Maliki, who is so despised by Sunni Arabs in ISIS-occupied areas, was also given one of the two vice presidential posts. Even though these posts are mainly ceremonial, Maliki’s presence is problematic. Many other cabinet members are among the same ministers who filled out previous disappointing, dysfunctional, corrupt and abusive Iraqi governments.
Many Sunni Arabs Want ISIS Out
Iraqi Sunni Arabs collaborating with, tolerating ISIS, or remaining on the sidelines (a number of the tribes) hoped Washington, Ayatollah Ali al-Sistani, and other well-meaning parties would compel Baghdad’s dominant Shia politicians to turn away from Maliki’s vindictive sectarian politics. But due to Maliki’s betrayal of the 2006-07 Sunni Arab Awakening, they are more skeptical than ever of Baghdad.
Many Sunni Arab tribal and former army cadres opposed to ISIS are ready to fight, but that hinges on Baghdad’s performance. Some of them told BBC last week that mistrust among even those already clashing with ISIS behind its lines is so high that there was a common desire for Washington to guarantee fairness from the new government toward Sunni Arabs. That, of course, is highly unlikely.
Sunni Arabs Have Good Reason to be Afraid
Reuters reports that during the fighting to liberate the ISIS-surrounded Turcoman Shia town of Amerli last week, Shia militias in government service seemingly attacked any Sunni Arabs, making it unsafe for Sunni Arab refugees to return to their homes. An Iraqi flag was hard to find as Shia militias and Kurds showcased their own militia and Kurdish Regional Government (KRG) banners. The Shia militia finally barred the peshmerga from Amerli, with Kurds calling the militiamen “Shia IS.”
Meanwhile, farther north, before Sunni Arabs could return to towns reclaimed following recent US airstrikes, their homes had been torched or branded as Kurdish homes by peshmerga, who used the crisis to label all Sunni Arabs pro-ISIS.
Don’t Partner with Iran
With Sunni Arab anxieties running so high, the White House should be wary of the many calls for the US to embrace Iran as an ally against ISIS. Sunni Arabs, who have grown more fearful of the “Caliphate” in their midst, view Iran as a Shia sectarian enemy that stood behind the Maliki government’s anti-Sunni Arab abuses, along with those of Shia militias. It would be harder to convince Sunni Arabs already betrayed once to trust a hand extended to them by a new Iraq government and the US if Iran was a major partner. Of course, lower profile assistance from Iran would be welcome, but not a major public role.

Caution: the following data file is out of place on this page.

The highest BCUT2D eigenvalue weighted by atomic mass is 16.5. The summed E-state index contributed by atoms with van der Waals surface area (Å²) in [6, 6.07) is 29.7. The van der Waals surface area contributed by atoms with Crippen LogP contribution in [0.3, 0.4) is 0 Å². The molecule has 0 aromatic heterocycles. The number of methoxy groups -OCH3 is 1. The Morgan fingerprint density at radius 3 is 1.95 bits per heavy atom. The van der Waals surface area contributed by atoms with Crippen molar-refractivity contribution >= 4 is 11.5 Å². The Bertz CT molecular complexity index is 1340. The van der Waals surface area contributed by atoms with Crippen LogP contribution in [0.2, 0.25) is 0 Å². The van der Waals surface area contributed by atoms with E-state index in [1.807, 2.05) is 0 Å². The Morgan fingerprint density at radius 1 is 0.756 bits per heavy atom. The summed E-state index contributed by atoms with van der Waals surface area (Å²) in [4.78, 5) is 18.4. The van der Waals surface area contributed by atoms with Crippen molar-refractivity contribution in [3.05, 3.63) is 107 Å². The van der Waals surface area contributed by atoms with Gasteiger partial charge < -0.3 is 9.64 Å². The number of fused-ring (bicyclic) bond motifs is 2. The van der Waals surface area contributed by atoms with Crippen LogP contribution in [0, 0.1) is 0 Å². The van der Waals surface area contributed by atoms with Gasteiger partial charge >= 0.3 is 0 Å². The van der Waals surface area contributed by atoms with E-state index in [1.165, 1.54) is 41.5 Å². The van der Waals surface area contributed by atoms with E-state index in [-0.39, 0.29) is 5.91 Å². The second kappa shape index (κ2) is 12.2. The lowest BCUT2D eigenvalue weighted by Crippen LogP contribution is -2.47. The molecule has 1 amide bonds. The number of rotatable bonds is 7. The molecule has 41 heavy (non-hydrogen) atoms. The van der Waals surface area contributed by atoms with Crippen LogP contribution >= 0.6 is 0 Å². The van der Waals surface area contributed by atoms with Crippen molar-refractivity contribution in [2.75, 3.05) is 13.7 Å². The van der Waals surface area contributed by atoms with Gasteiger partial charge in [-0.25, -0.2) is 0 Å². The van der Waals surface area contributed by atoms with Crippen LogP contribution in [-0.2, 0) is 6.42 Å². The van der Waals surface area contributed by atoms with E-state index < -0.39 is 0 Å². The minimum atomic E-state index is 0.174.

Marching Orders for Washington
The White House should make a ramped up air campaign contingent on good behavior on the part of the Abadi government toward Sunni Arabs. Without strong initial demonstrations of goodwill, many Sunni Arabs could hold back from allying themselves with the government against ISIS.
Should they shy away from joining up, a seriously weakened Iraqi Army and relatively small peshmerga would be unable to provide the ground component needed to accompany air strikes aimed at retaking major swathes of real estate—especially cities. The ugly alternative would be pounding ISIS in urban areas, many of which might have been otherwise cleared to a great degree by pro-government Sunni Arab fighters. It also would mean greater government reliance on notorious Shia militias.
All concerned must be alert to the danger of US airpower being exploited for settling Shia or Kurdish sectarian scores against Sunni Arabs during or in the wake of driving out ISIS. Even if ISIS is reduced to insignificance, less judicious airstrikes alongside Shia and Kurdish atrocities would sustain ugly ethno-sectarian conflict in Iraq.